Running Backs

Deshaun Foster

Or as I like to call him: “The Fred Taylor of the NFC”. Foster has all of the talent in the world, but can’t seem to stay healthy for any period of time. Many believe that, with the departure of Stephen Davis, Foster will become a fantasy star. I’m not convinced.

In his three NFL seasons, Foster hasn’t averaged only 11 games per year, despite seeing only part-time duty. Its not as if Foster has been a workhorse either. In three seasons, he has a total of 377 carries. To put that in perspective, Shaun Alexander had 370 carries in 2005 alone.

Even when he has been healthy, Foster has hardly been a fantasy monster. His total yardage is respectable (2,218) but his TD numbers are nothing short of paltry (3). Some believe that the departure of “vulture” Stephen Davis, will increase Foster’s TD total. Don’t rule out Carolina re-signing Davis to fill a role similar to that of Jerome Bettis last year. Even if they don’t, Eric Shelton spent all of 2005 on IR, but could very well fill the short-yardage role in 2006.

And then there is Deangelo Williams. Aside from freak of nature Reggie Bush, he is the best running back in this year’s draft. Williams is an incredibly talented runner, who will likely see a great deal of carries this year. While the talk now is of him returning kicks, don’t expect that to last for very long. Williams should significantly cut into Foster’s yardage and could even be a candidate for Rookie of the Year.

Foster is worth drafting, but only in later rounds. If your team is depending on him, you probably won’t be seeing the playoffs this year.

Corey Dillon

While he may be one of the most underrated backs in recent memory, don’t expect Corey Dillon to have a very good year in 2006. Dillon has missed eight games in the last three years and four in 2005 alone.

Backs can only take so much punishment, before they begin to slow down, and Dillon definitely appears to be slowing down. In addition to missing time in the last three seasons, Dillon has averaged over four yards per carry in only one of those years and has topped 1,000 yards in only one of those years.

While he may be slowing down, Dillon’s touchdown numbers have not, recording 24 TD’s in the last two seasons. Even with respectable touchdown numbers, Dillon’s lack of yardage and inability to stay healthy are concerning. While he is still worth drafting, Dillon’s time as a Top 10 back appears to be over. His real value has become a great fill-in for bye-weeks.

Its questionable what Dillon’s role in the New England offense will be in 2006. The Patriots spent a first-round pick on Minnesota Gopher’s running back Laurence Maroney. All reports have Maroney enjoying a spectacular mini-camp season. Expect Maroney to eat heavily into Dillon’s carries. Complicating the situation even further is that Dillon is not a very good receiving  back. When healthy, Kevin Faulk receives the majority of catches and rookie Garrett Mills and the triple-headed monster at TE could make the passing game even more appealing.

So, what kind of season will Dillon have in 2006? Expect a season similar, but a little better than, Stephen Davis 2006 season. Dillon’s role will likely be that of limited rush attempts and heavy goal-line work. As spectacular as Maroney has been, it is unlikely that he will be immediately trusted with goal-line carries. Look for Dillon and Maroney to split carries pretty evenly. If Maroney continues to impress, Dillon could even wind-up a cap casualty at some point this off-season.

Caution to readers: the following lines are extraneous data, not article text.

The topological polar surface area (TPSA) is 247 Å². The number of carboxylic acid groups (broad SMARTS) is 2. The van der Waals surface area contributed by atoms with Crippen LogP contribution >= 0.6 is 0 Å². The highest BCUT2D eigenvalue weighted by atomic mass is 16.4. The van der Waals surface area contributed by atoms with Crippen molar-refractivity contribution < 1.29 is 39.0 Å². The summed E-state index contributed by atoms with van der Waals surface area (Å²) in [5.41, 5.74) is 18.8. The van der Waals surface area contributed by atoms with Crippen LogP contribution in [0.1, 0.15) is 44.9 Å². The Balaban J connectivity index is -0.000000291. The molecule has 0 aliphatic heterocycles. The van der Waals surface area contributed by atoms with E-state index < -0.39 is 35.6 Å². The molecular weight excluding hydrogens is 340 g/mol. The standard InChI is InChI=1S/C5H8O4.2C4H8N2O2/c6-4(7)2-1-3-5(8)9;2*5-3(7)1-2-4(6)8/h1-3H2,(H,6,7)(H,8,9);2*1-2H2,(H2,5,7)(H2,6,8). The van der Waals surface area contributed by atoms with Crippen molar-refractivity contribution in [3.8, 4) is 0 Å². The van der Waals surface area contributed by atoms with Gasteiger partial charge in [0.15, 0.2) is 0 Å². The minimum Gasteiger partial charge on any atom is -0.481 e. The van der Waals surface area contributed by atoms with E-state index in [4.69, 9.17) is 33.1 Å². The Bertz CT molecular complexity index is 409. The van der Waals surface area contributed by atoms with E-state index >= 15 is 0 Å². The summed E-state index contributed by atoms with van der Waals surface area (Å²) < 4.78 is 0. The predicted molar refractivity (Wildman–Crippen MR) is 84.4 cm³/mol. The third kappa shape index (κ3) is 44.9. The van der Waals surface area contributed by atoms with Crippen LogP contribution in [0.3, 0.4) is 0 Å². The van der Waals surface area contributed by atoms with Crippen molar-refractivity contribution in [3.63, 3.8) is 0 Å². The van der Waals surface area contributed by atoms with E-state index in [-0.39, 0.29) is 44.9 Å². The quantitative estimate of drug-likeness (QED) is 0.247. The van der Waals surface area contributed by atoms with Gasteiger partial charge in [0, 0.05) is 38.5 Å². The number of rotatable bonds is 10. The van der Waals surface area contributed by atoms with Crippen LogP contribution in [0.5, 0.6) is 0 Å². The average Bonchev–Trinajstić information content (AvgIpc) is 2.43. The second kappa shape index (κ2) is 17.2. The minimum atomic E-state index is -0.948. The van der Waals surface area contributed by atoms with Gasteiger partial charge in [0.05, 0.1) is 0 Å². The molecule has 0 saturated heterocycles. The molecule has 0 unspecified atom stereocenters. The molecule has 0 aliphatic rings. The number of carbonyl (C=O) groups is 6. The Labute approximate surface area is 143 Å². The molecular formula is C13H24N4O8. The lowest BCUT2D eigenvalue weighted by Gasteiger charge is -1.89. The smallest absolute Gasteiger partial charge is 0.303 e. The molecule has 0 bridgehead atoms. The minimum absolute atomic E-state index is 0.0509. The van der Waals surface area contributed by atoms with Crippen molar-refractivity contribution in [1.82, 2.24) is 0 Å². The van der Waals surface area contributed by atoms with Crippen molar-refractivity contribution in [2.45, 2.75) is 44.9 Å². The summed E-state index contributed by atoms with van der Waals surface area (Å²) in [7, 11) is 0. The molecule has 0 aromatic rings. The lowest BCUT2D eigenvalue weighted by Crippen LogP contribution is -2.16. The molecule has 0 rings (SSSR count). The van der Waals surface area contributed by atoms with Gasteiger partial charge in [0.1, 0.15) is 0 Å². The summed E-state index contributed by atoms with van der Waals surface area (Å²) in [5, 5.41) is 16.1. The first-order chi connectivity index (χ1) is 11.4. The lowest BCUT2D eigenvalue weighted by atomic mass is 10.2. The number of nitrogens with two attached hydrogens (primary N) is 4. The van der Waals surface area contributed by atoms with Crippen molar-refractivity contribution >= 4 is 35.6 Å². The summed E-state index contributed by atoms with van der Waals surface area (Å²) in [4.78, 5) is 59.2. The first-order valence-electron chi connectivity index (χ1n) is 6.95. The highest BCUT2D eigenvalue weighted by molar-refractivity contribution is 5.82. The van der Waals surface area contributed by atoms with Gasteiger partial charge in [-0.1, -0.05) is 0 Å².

Joseph Addai

This April, the Colts drafted Addai to be the heir apparent to perennial Pro-Bowler Edgerrin James, who departed to Arizona via free agency. In 1999 Edgerrin burst into the Colts offense with 1,553 yards rushing, 17 total TD’s and 62 catches for 586 yards. Ever since then, James has been a mainstay in the Colts offense and the Top 5 of fantasy drafts.

The Colts drafted Addai in the first round because of his tough running skills and aptitude for catching the ball out of the backfield. Addai has the talent to make contribute this season, as the Colts try to find a way to replace James’ productions.

The problem is that many think Addai’s rookie season could be a repeat of James’ 1999 campaign and will draft him too in the single-digit rounds of your draft. Expect to see the dreaded running back by committee in Indy this season. Dominic Rhodes will see the lion’s share of the carries. Last year, James Mungro took many of James’ goal-line carries and is expected to fill that role again.

And then there is the question of durability. Addai was never able to shoulder the full load at LSU and split carries for his entire career and was limited by multiple injuries. His upright running style, means that he will probably suffer the same type of injuries as he did in college.

With Manning, Harrison and Wayne, the Colts still have the best offense in the NFL. Its easy to believe that that a running back could step right into this offense and put-up Pro Bowl numbers. This is true, but Addai isn’t this running back. Don’t make the trendy mistake of thinking that he could be.

Where does Addai fit-in in 2006? Probably as a 3rd down back who sees some occasional carries. Addai is an excellent dynasty prospect, but is nothing more than a sleeper-with-upside in 2006.

Wide Receivers

Javon Walker

Before 2004, the Green Bay Packers used a three-headed monster at the wide receiver position, with Walker, Donald Driver and Robert Ferguson splitting catches. In 2004, Walker emerged as the unquestioned WR1 of the group and posted a career best 89 receptions, 1,382 yards and 12 touchdowns. Walker then followed-up his breakout season with a nasty contract dispute and a Week 1 ACL tear, ending his season and his career in Green Bay.

Now Walker is a Bronco and many are expecting big things from him this year. Don’t be so sure. The fact is, with the exception of Terrell Owens, receivers in their first year in a new team and system rarely live-up to expectations. It usually takes a receiver at least a year to find a comfort level with their new quarterback and offensive system.